|MALLOC(9)||Kernel Developer's Manual||MALLOC(9)|
size, int type,
nmemb, size_t size,
*addr, int type,
malloc() function allocates uninitialized memory in kernel address space for an object whose size is specified by size.
mallocarray() function is the same as
malloc(), but allocates space for an array of
nmemb objects and checks for arithmetic overflow.
free() function releases memory at
address addr that was previously allocated by
for re-use. The same object size originally provided to
malloc() should be specified by
operate faster knowing this. If tracking the size is difficult, specify
size as 0. If addr is a null
pointer, no action occurs.
The flags argument affects the operational
mallocarray() as follows:
malloc() may call sleep to wait for resources to be released by other processes.
malloc() to return
NULLif the request cannot be immediately fulfilled due to resource shortage.
M_WAITOKcase, if not enough memory is available, return
NULLinstead of calling panic(9). If
mallocarray() detects an overflow or
malloc() detects an excessive allocation, return
NULLinstead of calling panic(9).
M_WAITOK must be specified via the
The type argument broadly identifies the
kernel subsystem for which the allocated memory was needed, and is commonly
used to maintain statistics about kernel memory usage. These statistics can
be examined using vmstat(8)
or systat(1) if either of the
The following types are currently defined:
mallocarray() can be called during autoconf, from process context, or from interrupt context if
M_NOWAITis passed via flags. They can't be called from interrupt context if
M_WAITOKis passed via flags.
free() can be called during autoconf, from
process context, or from interrupt context.
mallocarray() return a kernel virtual address that is suitably aligned for storage of any type of object.
DIAGNOSTICconfiguration option attempts to detect memory corruption caused by such things as writing outside the allocated area and unbalanced calls to
free(). Failing consistency checks will cause a panic or a system console message:
MALLOC_DEBUGoption allows for more extensive debugging of memory allocations. The debug_malloc_type, debug_malloc_size, debug_malloc_size_lo and debug_malloc_size_hi variables choose which allocation to debug. debug_malloc_type should be set to the memory type and debug_malloc_size should be set to the memory size to debug. 0 can be used as a wildcard. debug_malloc_size_lo and debug_malloc_size_hi can be used to specify a range of sizes if the exact size to debug is not known. When those are used, debug_malloc_size needs to be set to the wildcard.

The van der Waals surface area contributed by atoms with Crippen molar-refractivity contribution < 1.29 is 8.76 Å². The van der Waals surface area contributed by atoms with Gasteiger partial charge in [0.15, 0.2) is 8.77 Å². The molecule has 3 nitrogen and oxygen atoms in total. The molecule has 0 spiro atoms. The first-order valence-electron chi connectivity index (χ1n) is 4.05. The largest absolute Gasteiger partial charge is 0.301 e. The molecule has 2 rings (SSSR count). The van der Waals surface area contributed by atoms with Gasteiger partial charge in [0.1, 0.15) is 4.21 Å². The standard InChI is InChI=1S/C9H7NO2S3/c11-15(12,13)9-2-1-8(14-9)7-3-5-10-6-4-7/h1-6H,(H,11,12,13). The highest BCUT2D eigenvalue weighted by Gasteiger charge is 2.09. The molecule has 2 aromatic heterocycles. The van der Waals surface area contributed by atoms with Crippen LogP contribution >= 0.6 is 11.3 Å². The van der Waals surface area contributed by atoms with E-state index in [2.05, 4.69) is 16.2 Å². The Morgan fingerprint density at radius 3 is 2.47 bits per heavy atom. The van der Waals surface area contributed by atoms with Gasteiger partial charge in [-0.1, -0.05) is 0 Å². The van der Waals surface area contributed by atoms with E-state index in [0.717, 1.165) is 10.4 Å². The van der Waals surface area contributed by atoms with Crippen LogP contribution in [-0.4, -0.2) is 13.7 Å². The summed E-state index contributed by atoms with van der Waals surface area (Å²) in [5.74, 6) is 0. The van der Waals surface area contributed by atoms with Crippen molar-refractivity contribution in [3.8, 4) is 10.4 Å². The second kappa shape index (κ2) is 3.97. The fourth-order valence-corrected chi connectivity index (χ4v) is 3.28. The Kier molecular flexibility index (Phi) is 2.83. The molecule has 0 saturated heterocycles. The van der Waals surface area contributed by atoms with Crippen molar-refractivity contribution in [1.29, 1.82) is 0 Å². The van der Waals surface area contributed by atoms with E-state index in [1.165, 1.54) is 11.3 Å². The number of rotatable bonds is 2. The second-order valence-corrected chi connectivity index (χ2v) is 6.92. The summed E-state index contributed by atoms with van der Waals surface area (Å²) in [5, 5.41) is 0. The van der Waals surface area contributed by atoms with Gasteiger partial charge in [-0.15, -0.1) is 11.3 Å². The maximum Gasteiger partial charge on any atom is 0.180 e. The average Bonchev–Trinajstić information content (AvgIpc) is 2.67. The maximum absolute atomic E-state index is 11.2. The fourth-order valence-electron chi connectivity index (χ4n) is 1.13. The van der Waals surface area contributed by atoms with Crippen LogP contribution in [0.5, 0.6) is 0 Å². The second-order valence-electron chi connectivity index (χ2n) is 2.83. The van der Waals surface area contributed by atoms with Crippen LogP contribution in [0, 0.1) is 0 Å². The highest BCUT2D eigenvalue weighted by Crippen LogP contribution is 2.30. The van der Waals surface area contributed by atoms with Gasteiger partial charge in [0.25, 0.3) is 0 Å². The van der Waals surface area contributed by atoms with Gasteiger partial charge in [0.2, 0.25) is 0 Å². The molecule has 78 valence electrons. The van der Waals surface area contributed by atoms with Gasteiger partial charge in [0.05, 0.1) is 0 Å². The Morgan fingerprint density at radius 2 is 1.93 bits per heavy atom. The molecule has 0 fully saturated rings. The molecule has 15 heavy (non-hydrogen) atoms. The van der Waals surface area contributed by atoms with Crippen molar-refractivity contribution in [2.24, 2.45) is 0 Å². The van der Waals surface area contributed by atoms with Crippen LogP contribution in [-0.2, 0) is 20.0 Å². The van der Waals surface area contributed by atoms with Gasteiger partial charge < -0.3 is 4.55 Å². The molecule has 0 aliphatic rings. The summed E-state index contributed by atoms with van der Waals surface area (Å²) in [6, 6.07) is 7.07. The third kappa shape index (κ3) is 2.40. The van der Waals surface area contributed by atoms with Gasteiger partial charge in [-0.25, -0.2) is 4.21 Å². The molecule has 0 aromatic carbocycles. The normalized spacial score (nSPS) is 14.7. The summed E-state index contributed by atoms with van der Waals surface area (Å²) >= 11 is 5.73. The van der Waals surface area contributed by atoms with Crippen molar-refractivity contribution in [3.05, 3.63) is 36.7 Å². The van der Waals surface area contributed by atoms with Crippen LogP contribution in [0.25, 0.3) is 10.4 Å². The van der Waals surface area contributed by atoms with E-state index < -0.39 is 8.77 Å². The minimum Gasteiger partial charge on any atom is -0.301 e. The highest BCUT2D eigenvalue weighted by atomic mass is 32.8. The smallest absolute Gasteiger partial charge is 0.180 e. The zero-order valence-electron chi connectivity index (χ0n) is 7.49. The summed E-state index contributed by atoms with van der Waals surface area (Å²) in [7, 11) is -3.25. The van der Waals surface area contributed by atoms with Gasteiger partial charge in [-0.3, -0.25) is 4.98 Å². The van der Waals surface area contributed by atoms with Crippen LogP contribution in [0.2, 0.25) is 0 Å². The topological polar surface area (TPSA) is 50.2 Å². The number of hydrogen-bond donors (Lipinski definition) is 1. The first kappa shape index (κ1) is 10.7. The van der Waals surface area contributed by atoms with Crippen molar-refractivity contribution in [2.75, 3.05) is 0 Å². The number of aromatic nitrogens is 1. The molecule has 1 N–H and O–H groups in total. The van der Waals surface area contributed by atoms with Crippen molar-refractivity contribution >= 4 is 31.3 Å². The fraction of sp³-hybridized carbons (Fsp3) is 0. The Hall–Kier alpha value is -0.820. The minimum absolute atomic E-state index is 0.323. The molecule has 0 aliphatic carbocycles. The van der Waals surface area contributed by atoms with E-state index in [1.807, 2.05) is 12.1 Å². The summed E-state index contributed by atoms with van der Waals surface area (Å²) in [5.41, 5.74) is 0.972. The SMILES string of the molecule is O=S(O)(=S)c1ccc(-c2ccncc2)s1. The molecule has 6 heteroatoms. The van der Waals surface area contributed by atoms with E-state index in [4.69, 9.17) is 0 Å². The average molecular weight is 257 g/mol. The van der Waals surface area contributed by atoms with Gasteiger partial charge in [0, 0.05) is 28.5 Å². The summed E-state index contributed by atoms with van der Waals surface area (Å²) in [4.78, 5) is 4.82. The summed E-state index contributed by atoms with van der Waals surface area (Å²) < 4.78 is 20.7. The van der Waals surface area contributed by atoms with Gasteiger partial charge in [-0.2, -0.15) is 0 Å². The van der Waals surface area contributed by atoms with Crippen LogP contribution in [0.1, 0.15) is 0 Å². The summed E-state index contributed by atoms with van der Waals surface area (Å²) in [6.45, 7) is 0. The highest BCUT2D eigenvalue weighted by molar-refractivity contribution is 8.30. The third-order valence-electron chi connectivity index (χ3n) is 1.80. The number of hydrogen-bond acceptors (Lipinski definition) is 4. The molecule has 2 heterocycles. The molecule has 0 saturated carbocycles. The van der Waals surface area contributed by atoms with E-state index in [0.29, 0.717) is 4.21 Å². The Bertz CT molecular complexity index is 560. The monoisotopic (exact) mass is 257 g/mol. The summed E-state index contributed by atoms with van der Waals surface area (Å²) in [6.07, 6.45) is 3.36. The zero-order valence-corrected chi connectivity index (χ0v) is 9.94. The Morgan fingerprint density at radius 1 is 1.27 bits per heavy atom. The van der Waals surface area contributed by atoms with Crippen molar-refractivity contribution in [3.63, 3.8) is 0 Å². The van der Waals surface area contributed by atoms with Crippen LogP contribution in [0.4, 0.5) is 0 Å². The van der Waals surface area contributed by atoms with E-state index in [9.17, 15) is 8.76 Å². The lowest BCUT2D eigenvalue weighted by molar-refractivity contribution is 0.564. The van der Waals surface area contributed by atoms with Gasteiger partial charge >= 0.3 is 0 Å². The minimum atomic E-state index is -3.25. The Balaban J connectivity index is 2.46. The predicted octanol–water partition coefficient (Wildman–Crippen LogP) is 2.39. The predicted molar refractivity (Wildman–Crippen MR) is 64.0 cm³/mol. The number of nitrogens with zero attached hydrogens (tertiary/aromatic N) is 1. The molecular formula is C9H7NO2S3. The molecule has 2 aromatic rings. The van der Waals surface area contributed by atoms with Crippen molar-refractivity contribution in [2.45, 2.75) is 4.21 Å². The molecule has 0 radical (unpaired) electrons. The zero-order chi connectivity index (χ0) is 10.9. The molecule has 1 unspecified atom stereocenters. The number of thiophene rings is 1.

M_DEBUGcan also be specified as an allocation type to force allocation with debugging.
Every call to
mallocarray() with a memory type and size that
matches the debugged type and size will allocate two virtual pages. The
pointer returned will be aligned so that the requested area will end at the
page boundary and the second virtual page will be left unmapped. This way we
can catch reads and writes outside the allocated area.
Every call to
free() with memory that was
returned by the debugging allocators will cause the memory area to become
unmapped so that we can catch dangling reads and writes to freed memory.
There are no special diagnostics if any errors are caught by the
debugging malloc. The errors will look like normal access to unmapped
memory. On a memory access error, the
command in ddb(4) can be invoked
to see what memory areas are allocated and freed. If the faulting address is
within two pages from an address on the allocated list, there was an access
outside the allocated area. If the faulting address is within two pages from
an address on the free list, there was an access to freed memory.
Care needs to be taken when using the
MALLOC_DEBUG option: the memory consumption can run
away pretty quickly and there is a severe performance degradation when
allocating and freeing debugged memory types.
|November 14, 2016||OpenBSD-6.2|